A Place of Honour
Focus Text: Ps 62 and Isaiah 49:8-18
A couple of days ago, my small son spilt some tomato sauce on a new white shirt. As stains generally do, it spread as I tried to mop it up and, despite all the available cleaning products, I could not get the faint dark mark off the shirt. It is now only good for using as an under-vest or as a washing rag. It can no longer be used for its original purpose.
I use this simple analogy because I think social stigma follows much the same pattern. Like a stain, it spreads and buries itself into the very fibres of our community. The people who are stigmatised are often discarded, to become part of those communities we label as "sinful". We push people to the edges of our society so they live on the margins - suffering the indignity of being reduced to rags. Furthermore, half truths and lies often swirl over these communities which keep them on the margins and keep people in the centre fearful that they could be stigmatised. Thus secrets are kept, lies evolve and fear is strengthened. As the psalmist notes, "they seek to bring me down from my place of honour; lies are their chief delight" (Ps 62:4).
However, the psalmist raises a question, "what is my place of honour"? God answers that in a fairly extraordinary way, God answers by saying "you are my child, my beloved son or daughter, I cannot forget you". That is who you are and, therefore, that is who others are. Thus, we can never remove people from their place of honour, close to God's heart and embraced by the Everlasting Arms. It gives us a responsibility to do two things. Firstly is to wait in silence for God so that we can hear the whispers of the Spirit and experience the deep love and inclusion of the Eternal God. Then we need to go out and ensure that those people who have been confined to the rag-edges of our society are included. That is the vision of the Kingdom of God described through Isaiah and we, if we have the courage to recognise that we are the children of God, can be part of this Kingdom.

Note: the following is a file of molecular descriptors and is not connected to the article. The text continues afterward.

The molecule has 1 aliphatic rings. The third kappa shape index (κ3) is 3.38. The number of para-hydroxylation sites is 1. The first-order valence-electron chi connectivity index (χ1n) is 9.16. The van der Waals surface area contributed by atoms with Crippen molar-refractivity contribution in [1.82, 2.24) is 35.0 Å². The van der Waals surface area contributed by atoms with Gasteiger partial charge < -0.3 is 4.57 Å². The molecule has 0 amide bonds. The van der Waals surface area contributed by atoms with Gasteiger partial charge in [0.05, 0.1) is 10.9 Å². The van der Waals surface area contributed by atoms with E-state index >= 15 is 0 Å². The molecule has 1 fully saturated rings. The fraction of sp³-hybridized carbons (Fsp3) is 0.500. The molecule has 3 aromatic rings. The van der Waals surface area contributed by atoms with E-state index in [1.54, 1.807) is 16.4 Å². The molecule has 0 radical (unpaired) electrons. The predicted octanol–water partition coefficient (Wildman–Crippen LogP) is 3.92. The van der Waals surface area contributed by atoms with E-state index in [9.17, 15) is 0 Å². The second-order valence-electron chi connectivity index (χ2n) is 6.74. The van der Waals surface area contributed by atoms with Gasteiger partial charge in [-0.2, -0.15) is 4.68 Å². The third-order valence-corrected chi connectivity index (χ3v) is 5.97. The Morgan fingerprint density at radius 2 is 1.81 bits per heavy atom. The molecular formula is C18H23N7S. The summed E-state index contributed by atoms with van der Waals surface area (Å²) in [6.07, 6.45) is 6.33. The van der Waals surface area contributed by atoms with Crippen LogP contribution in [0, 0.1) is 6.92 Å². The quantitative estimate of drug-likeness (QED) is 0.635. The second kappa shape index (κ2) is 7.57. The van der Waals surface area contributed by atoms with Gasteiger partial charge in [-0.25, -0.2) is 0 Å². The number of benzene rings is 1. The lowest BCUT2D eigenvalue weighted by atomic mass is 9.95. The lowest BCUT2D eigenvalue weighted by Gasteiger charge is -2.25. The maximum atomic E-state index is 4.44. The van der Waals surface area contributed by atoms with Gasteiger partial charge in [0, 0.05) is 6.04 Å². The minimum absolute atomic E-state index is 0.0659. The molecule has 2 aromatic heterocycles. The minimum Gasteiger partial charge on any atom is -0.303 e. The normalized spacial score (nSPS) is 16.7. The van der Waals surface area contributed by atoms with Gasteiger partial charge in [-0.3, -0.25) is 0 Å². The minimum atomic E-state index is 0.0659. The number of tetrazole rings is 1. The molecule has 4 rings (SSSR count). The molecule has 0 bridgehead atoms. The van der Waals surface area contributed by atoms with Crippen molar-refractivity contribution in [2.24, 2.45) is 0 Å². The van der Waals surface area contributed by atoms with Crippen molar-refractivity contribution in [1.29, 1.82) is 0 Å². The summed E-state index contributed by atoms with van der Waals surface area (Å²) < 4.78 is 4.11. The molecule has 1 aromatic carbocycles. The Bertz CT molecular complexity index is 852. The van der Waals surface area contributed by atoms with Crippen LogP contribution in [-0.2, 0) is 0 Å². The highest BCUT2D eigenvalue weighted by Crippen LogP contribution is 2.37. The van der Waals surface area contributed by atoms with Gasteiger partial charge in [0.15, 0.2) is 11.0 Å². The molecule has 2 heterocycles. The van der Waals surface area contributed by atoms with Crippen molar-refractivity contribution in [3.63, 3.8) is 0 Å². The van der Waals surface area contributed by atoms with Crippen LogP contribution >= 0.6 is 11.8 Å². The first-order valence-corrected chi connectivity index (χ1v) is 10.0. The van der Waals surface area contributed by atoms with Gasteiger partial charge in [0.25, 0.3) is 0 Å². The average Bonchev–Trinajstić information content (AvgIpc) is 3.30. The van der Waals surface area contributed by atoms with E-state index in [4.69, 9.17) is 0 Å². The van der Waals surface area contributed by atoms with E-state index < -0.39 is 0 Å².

Despite this vision, I am sometimes overwhelmed by the way this world threatens life. People are battered and beaten because of their sexual orientation, are raped at rates that are incomprehensible. Children of God are being trafficked and sold and are pushed into being the rags of our society. HIV has highlighted these gross abuses, but this has come to many of us through the lies and half truths of stigma.
In this toxic sludge I try and hold onto two things: I am a child of God and God's vision of God's Kingdom is so compelling and life giving that I want to be part of it. I want a world that is HIV free because I believe in the radical expression of hope that Isaiah gives us. Stigma has no place in this vision, HIV, despair and hopelessness have no place. I want to pray and work and advocate for this vision as I am God's beloved and so are you.
Written by: Ms Vanessa Michael, INERELA+